The British government have been criticised for sending personal protective equipment (PPE) to China, despite a huge shortage of the vital equipment for NHS staff.
The UK government sent over 270,000 pieces of PPE to China in February to help the country tackle coronavirus, the UK having depleted resources, The Sunday Times reported.
“But I think it’s important to stress two things there as well.
“The first thing is that the personal protection equipment that we sent to China was to help with the most extreme outbreak in Wuhan.
“That personal protection equipment was not from our pandemic stock. And, also we have received far more from China in personal protective equipment than we have given.”
The Royal College of Nursing (RCN) have issued drastic new guidance measures to nurses, after there have been more frontline deaths.
Nurses have been told they should “refuse” to treat coronavirus patients if they do not have adequate personal protective equipment (PPE), “as a last resort.”
The government have been accused of failing to deliver the vital PPE to frontline NHS staff placing them at high risk of becoming infected and passing it on to others.
Thus far 19 NHS staff have lost their lives after becoming infected with coronavirus as a result of not having the proper equipment. There are reports that a total of 34 healthcare professionals have died.
Dr Abdul Mabud Chowdhury,53, died in hospital after being in intensive care for 15 days.
He wrote a message to Boris Johnson on the 18 March urgently asking him to provide PPE for “each and every NHS worker in the UK.”
Nurses have been told that they can “refuse to work” meaning they can walk out over the lack of essential life saving PPE.
A spokesman said, “For nursing staff, this will go against every instinct. But their safety must not be compromised.”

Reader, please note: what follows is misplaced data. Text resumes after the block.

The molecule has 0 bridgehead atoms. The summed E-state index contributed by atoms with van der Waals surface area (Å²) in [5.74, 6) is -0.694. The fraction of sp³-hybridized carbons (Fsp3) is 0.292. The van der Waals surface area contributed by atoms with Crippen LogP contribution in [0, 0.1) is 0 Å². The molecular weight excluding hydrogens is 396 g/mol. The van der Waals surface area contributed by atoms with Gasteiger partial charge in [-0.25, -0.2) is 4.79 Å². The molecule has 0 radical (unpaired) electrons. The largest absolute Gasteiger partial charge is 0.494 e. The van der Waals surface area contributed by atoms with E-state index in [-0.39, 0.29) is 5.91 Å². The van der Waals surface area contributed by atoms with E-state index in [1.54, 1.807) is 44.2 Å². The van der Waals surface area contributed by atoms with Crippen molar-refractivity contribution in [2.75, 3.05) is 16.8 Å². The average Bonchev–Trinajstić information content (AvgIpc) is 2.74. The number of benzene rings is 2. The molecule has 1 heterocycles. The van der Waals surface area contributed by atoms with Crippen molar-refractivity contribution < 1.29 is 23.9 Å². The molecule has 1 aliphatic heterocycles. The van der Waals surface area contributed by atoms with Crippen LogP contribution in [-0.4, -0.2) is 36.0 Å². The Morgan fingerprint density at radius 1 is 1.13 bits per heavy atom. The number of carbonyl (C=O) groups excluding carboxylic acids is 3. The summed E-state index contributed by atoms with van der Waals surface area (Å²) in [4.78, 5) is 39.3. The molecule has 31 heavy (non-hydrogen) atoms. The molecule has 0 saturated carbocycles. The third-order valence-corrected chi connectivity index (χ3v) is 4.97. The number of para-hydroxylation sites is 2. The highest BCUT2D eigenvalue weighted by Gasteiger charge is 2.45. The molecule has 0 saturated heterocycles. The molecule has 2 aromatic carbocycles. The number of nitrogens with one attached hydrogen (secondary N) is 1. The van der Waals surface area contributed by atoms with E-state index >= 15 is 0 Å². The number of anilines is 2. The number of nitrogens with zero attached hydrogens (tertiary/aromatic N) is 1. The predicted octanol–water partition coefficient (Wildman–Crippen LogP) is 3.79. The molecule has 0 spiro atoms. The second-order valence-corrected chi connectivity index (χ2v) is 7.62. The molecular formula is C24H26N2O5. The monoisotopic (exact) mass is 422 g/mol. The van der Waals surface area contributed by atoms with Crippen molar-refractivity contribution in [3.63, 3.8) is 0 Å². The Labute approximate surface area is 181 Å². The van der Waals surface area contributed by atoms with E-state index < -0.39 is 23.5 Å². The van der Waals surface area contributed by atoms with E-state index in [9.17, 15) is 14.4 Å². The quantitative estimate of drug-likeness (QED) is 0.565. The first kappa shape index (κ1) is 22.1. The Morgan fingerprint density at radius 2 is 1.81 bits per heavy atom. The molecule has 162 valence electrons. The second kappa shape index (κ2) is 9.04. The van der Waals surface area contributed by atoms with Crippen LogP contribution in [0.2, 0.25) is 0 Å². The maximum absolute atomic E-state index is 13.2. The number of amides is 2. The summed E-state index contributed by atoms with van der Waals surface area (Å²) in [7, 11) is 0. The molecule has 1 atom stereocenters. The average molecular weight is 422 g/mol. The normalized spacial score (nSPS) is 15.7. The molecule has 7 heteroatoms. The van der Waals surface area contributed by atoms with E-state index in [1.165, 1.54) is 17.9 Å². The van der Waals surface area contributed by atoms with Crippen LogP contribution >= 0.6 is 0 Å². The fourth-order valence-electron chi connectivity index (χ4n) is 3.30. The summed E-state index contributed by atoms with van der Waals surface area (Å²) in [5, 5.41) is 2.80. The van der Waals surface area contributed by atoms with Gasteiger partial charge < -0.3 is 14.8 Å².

Nurses have been warned, they could face corporate manslaughter charges in “very rare” cases should they walk away.
The RCN union will provide legal assistance where their members make this “enormously difficult decision.”
The RCN issued a seven-point safety plan for nurses to follow, with step six saying: “Ultimately, if you have exhausted all other measures to reduce the risk and you have not been given appropriate PPE in line with the UK Infection Prevention and Control guidance, you are entitled to refuse to work.
“This will be a last resort and the RCN recognises what a difficult step this would be for nursing staff.”
The union are advising all staff who chose to walk away must keep a written record for their decisions, and nurses must brace for being sacked.
They must further prepare in their written justifications for allegations of clinical negligence, and face criticism at an inquest, or criminal charges.
The Home Secretary Priti Patel said at a previous daily Downing Street briefing, said she was “sorry if people feel there have been failings” in not providing adequate PPE to NHS staff.
The total number of coronavirus deaths across the UK now stands at 16,060 and 120,067 people have tested positive for the virus.
England has 14,400 deaths, Scotland 903, Wales 475 and Northern Ireland had a total of 194.